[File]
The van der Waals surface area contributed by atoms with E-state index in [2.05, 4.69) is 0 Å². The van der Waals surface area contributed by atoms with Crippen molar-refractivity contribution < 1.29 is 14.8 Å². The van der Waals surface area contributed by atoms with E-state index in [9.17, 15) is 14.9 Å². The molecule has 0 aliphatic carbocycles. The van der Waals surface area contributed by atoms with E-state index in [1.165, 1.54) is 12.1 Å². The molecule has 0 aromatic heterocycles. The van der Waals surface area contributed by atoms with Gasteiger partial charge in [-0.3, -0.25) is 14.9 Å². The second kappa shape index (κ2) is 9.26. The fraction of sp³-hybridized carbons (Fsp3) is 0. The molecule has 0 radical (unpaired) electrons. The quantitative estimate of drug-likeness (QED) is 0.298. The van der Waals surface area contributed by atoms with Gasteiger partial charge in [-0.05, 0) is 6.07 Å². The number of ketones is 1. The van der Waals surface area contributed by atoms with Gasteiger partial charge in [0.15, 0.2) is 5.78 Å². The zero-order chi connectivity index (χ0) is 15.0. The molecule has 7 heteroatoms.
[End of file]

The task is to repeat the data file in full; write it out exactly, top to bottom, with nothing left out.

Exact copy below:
The van der Waals surface area contributed by atoms with E-state index in [2.05, 4.69) is 0 Å². The van der Waals surface area contributed by atoms with Crippen molar-refractivity contribution < 1.29 is 14.8 Å². The van der Waals surface area contributed by atoms with E-state index in [9.17, 15) is 14.9 Å². The molecule has 0 aliphatic carbocycles. The van der Waals surface area contributed by atoms with E-state index in [1.165, 1.54) is 12.1 Å². The molecule has 0 aromatic heterocycles. The van der Waals surface area contributed by atoms with Gasteiger partial charge in [-0.3, -0.25) is 14.9 Å². The second kappa shape index (κ2) is 9.26. The fraction of sp³-hybridized carbons (Fsp3) is 0. The molecule has 0 radical (unpaired) electrons. The quantitative estimate of drug-likeness (QED) is 0.298. The van der Waals surface area contributed by atoms with Gasteiger partial charge in [-0.05, 0) is 6.07 Å². The number of ketones is 1. The van der Waals surface area contributed by atoms with Gasteiger partial charge in [0.15, 0.2) is 5.78 Å². The zero-order chi connectivity index (χ0) is 15.0. The molecule has 7 heteroatoms.